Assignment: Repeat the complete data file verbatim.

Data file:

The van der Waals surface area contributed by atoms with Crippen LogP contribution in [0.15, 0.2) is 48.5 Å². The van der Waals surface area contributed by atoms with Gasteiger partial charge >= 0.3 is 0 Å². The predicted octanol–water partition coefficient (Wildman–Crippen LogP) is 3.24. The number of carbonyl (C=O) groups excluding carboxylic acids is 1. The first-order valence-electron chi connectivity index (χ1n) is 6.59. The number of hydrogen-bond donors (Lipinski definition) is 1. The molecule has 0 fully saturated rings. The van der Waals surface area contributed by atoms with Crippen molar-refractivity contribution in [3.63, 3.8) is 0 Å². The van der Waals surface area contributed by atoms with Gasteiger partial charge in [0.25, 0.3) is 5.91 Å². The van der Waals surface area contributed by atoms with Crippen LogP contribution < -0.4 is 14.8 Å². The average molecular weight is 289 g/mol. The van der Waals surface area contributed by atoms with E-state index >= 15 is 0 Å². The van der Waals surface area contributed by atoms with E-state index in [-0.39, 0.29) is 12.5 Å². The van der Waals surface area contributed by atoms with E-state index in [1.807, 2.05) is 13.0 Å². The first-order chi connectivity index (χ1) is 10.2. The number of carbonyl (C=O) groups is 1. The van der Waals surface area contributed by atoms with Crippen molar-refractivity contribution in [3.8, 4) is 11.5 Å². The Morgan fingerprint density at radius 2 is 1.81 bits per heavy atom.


The van der Waals surface area contributed by atoms with Crippen LogP contribution in [0.15, 0.2) is 48.5 Å². The van der Waals surface area contributed by atoms with Gasteiger partial charge >= 0.3 is 0 Å². The predicted octanol–water partition coefficient (Wildman–Crippen LogP) is 3.24. The number of carbonyl (C=O) groups excluding carboxylic acids is 1. The first-order valence-electron chi connectivity index (χ1n) is 6.59. The number of hydrogen-bond donors (Lipinski definition) is 1. The molecule has 0 fully saturated rings. The van der Waals surface area contributed by atoms with Crippen molar-refractivity contribution in [3.63, 3.8) is 0 Å². The van der Waals surface area contributed by atoms with Gasteiger partial charge in [0.25, 0.3) is 5.91 Å². The van der Waals surface area contributed by atoms with Crippen LogP contribution < -0.4 is 14.8 Å². The average molecular weight is 289 g/mol. The van der Waals surface area contributed by atoms with E-state index >= 15 is 0 Å². The van der Waals surface area contributed by atoms with E-state index in [-0.39, 0.29) is 12.5 Å². The van der Waals surface area contributed by atoms with E-state index in [1.807, 2.05) is 13.0 Å². The first-order chi connectivity index (χ1) is 10.2. The number of carbonyl (C=O) groups is 1. The van der Waals surface area contributed by atoms with Crippen molar-refractivity contribution in [3.8, 4) is 11.5 Å². The Morgan fingerprint density at radius 2 is 1.81 bits per heavy atom.